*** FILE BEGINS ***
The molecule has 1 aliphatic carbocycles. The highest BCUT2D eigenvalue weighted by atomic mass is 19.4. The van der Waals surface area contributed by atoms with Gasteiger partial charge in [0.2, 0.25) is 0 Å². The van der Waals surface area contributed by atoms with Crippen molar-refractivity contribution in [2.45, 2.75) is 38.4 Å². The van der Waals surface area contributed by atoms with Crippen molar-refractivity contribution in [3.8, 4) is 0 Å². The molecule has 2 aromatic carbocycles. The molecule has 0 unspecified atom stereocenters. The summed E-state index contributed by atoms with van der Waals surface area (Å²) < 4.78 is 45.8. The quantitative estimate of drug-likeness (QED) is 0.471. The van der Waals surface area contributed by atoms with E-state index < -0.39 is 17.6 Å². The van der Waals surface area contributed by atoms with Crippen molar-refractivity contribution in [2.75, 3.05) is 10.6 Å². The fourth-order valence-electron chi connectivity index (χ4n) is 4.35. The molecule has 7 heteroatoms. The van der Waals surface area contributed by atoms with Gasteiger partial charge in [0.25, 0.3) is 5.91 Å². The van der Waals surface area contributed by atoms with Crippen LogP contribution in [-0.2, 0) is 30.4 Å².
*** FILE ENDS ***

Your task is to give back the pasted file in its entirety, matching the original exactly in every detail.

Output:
The molecule has 1 aliphatic carbocycles. The highest BCUT2D eigenvalue weighted by atomic mass is 19.4. The van der Waals surface area contributed by atoms with Gasteiger partial charge in [0.2, 0.25) is 0 Å². The van der Waals surface area contributed by atoms with Crippen molar-refractivity contribution in [2.45, 2.75) is 38.4 Å². The van der Waals surface area contributed by atoms with Crippen molar-refractivity contribution in [3.8, 4) is 0 Å². The molecule has 2 aromatic carbocycles. The molecule has 0 unspecified atom stereocenters. The summed E-state index contributed by atoms with van der Waals surface area (Å²) < 4.78 is 45.8. The quantitative estimate of drug-likeness (QED) is 0.471. The van der Waals surface area contributed by atoms with E-state index < -0.39 is 17.6 Å². The van der Waals surface area contributed by atoms with Crippen molar-refractivity contribution in [2.75, 3.05) is 10.6 Å². The fourth-order valence-electron chi connectivity index (χ4n) is 4.35. The molecule has 7 heteroatoms. The van der Waals surface area contributed by atoms with Gasteiger partial charge in [0.25, 0.3) is 5.91 Å². The van der Waals surface area contributed by atoms with Crippen LogP contribution in [-0.2, 0) is 30.4 Å².